Last April, the court ruling in the Kanavape Case was used as a model to submit claims to the German Federal Office of Consumer Protection and Food Safety (BVL). The German cannabis companies claimed that it was legal to import CBD-derived products legally manufactured in other European countries. The BVL refused these claims and subsequently rejected the applications of these companies.
The companies went back to the drawing board and decided to file lawsuits a few months later at the Court of Braunschweig. Just before the end of the year, the administrative court rejected all cannabis applications. The court defended its action by explaining that the BVL had the right to throw out the applications based on the risks they presented to public safety and the general interest.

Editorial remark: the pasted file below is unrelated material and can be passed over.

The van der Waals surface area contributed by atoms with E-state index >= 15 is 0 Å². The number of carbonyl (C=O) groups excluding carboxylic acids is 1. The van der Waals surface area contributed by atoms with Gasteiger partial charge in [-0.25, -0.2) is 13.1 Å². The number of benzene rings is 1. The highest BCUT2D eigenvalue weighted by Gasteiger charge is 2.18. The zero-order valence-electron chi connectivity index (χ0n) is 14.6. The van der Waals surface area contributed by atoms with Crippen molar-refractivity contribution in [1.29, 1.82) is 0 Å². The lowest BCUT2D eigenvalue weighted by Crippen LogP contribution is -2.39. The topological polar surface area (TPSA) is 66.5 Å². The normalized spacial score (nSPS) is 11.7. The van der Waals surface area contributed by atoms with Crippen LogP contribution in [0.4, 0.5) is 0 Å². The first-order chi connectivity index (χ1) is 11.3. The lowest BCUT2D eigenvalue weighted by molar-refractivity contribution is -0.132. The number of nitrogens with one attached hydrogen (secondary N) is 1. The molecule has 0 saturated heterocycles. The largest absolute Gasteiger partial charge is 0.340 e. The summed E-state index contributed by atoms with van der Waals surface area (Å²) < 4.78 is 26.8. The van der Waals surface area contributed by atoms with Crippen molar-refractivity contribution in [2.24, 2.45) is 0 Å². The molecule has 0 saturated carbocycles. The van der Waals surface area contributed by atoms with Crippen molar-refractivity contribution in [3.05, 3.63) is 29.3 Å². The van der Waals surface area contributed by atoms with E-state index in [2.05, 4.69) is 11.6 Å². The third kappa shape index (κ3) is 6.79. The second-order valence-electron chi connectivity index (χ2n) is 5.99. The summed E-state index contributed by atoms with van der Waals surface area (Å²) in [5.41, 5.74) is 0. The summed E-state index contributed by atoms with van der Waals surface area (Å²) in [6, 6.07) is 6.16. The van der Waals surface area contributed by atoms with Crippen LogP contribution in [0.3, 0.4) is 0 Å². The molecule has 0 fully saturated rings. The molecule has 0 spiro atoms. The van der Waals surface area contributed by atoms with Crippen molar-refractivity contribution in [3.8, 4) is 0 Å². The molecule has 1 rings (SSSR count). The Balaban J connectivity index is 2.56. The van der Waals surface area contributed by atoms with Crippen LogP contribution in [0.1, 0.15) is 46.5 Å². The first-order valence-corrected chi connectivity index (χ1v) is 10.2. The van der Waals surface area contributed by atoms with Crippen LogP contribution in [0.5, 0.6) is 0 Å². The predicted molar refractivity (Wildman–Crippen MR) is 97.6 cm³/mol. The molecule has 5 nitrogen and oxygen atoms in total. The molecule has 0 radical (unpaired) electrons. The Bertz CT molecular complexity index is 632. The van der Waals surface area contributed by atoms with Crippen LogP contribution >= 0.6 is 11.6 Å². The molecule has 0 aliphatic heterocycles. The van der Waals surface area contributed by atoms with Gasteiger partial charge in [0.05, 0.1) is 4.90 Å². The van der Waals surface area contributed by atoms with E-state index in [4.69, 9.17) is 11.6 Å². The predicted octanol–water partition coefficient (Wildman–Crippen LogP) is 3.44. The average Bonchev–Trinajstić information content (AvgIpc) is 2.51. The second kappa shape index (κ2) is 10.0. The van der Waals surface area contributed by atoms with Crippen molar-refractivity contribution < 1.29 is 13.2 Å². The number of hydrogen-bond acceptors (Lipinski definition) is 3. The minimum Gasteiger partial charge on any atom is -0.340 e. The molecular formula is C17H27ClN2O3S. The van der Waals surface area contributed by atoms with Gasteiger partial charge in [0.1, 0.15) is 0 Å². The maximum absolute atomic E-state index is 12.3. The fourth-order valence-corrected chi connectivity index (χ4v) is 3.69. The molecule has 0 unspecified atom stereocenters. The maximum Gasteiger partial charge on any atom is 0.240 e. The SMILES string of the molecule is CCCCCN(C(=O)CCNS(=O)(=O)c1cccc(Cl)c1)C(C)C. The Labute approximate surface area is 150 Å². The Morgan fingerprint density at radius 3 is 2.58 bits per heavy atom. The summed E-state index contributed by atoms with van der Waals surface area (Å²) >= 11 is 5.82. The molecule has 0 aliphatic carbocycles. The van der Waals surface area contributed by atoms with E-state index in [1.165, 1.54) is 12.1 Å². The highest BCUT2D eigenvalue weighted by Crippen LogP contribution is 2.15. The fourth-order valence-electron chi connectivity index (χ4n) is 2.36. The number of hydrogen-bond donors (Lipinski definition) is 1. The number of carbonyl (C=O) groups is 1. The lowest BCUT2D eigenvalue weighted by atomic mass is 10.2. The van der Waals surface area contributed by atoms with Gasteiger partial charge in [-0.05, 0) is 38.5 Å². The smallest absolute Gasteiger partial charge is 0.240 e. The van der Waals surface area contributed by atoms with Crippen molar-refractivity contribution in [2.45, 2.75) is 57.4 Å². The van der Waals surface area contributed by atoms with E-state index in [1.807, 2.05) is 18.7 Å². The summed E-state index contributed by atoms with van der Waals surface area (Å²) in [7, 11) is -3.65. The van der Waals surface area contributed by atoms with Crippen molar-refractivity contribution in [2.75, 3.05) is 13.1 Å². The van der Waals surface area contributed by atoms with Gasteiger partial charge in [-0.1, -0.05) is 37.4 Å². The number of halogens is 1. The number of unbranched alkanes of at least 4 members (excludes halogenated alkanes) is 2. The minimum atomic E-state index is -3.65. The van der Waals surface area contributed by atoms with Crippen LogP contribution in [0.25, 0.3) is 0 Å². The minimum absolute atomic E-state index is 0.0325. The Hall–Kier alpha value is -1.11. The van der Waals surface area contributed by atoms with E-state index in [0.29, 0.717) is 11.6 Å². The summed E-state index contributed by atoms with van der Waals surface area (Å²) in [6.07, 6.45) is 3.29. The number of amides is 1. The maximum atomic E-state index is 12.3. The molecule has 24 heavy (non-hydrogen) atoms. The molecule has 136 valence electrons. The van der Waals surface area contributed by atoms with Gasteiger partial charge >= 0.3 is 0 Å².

The astonishing part of this mumbo jumbo court case is that the product in question is hemp tea. The basis of the matter is that THC extracted from hemp plants can be between 0.02 percent and 0.03 percent. The companies have chosen to advise the federal government on amending the German Narcotics Act. Fortunately, proposed amendments that CBD is not an intoxicating substance were made last March. It’s just left to the country to adopt these amendments.
These court cases imply that the legal challenge has a high potential to effect change in Germany’s cannabis laws. Kai-Friedrich Newman, the lawyer in charge of the team, says that this legal challenge could be Germany’s “Kanavape case.”
The Coalition’s declaration of implementing recreational reform has revived an in-depth conversation about cannabis reform and how the Narcotics Act could be reformed. This legal challenge is a significant case that could solidify a new legal cannabis reform. The success of this challenge might serve as a model for other countries to take similar measures. Should the court decide to grant an injunction, imported CBD and hemp products will flow freely into the market, while domestic products will be ignored. Looking at the bright side, this could place more pressure on the coalition to make progressive changes to the law to promote local sales of CBD and hemp.